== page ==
We also learned last week that these discussions began well over 2 years ago, almost immediately following the 2004 election, and it appears from recently released e-mails that Attorney General Gonzales was personally consulted, even while he was still serving as White House Counsel.
This information also shed new light on who was being targeted for firing and why.
It is this last point — why some were targeted — that has served to raise more questions and more significant concerns.
We have learned that as many as six of the eight U.S. attorneys who were involved with public corruption cases. While we don’t know what role this played in their selection, it is an unavoidable fact that raises serious questions.
Today, as the Senate begins the debate on the `Preserving United States Attorney Independence Act,’ I would like to discuss some of what we have learned in greater detail and some of the reasons this bill is so necessary.
I believe it is important to look at how interim U.S. attorneys have been appointed over the years.
There appears to be an assumption by the Bush administration that the Attorney General should have an exclusive authority to appoint interim U.S. attorneys.
But, in fact, history paints a much different picture.
When first looking into this issue, I found that the statutes had given the courts the authority to appoint an interim U.S. attorney and that this dated back as far as the Civil War. Specifically, the authority was first vested with the circuit courts in March of 1863.
Then, in 1898, a House of Representatives report explained that while Congress believed it was important to have the courts appoint an interim U.S. attorney:
`There was a problem relying on circuit courts since the circuit justice is not always to be found in the circuit and time is wasted in ascertaining his whereabouts.’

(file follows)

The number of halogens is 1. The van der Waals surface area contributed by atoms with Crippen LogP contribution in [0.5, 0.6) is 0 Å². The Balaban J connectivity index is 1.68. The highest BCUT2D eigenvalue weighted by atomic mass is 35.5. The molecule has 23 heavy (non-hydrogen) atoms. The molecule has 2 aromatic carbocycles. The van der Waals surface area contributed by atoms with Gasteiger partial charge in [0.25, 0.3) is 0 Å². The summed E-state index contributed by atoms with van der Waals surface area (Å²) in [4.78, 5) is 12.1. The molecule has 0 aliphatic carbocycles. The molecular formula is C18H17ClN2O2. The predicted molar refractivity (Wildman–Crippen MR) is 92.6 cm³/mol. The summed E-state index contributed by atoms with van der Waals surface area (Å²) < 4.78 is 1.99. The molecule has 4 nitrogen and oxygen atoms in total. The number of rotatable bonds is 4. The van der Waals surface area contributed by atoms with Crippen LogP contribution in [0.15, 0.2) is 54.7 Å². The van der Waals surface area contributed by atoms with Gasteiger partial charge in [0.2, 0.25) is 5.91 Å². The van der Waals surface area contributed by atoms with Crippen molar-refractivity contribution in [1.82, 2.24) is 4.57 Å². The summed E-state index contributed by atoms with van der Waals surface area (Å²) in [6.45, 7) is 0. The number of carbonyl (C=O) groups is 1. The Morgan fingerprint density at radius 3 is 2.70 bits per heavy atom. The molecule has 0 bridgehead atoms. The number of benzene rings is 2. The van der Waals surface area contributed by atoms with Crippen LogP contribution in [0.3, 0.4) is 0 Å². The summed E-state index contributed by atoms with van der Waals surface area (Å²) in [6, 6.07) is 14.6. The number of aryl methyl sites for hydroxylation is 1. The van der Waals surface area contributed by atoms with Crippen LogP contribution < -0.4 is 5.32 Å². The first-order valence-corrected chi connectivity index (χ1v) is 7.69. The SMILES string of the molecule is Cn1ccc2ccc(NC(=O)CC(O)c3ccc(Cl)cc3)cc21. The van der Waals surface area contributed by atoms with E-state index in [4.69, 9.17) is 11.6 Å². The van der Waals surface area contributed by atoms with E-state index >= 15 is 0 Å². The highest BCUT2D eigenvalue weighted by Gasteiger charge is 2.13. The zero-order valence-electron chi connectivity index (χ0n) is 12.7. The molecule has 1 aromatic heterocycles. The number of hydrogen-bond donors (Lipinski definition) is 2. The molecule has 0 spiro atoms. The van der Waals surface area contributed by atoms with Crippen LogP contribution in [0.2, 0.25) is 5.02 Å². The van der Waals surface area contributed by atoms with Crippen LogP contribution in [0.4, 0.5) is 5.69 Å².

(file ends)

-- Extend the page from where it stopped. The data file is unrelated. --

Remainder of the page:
Therefore, at that time, the interim appointment authority was switched to the district courts; that is, in 1898 it was switched to the district courts.
Thus, for almost 100 years, the district courts were in charge of appointing interim U. S. attorneys, and they did so with virtually no problems.
This structure was left undisturbed until 1986 when the statute was changed during the Reagan administration. In a bill that was introduced by Senator Strom Thurmond, the statute was changed to give the appointment authority to the Attorney General, but even then it was restricted and the Attorney General had a 120-day time limit.
After that time, if a nominee was not confirmed, the district courts would appoint an interim U.S. attorney. The adoption of this language was part of a larger package that was billed as technical amendments to criminal law, and thus there was no recorded debate in either the House or the Senate and both Chambers passed the bill by voice vote.
Then, 20 years later, in March 2006 — again without much debate and again as a part of a larger package — a statutory change was inserted into the PATRIOT Act reauthorization.
This time, the Executive’s power was expanded even further, giving the Attorney General the authority to appoint an interim replacement indefinitely and without Senate confirmation.
Unfortunately, not one year after securing this new authority, abuses have come to light.
Almost immediately after I first spoke about what I had learned in January, the Attorney General called me to tell me that I had my facts wrong. However, he also sent up his staff to confirm that `less than 10′ U.S. attorneys had been asked to resign on December 7, 2006.
Despite this, the Attorney General adamantly denied politics had any role in the process.
In fact, in an interview with an Associated Press reporter on January 16, 2007, the Attorney General was asked about the charges of political motivation, and he responded: `Nothing could be further from the truth.’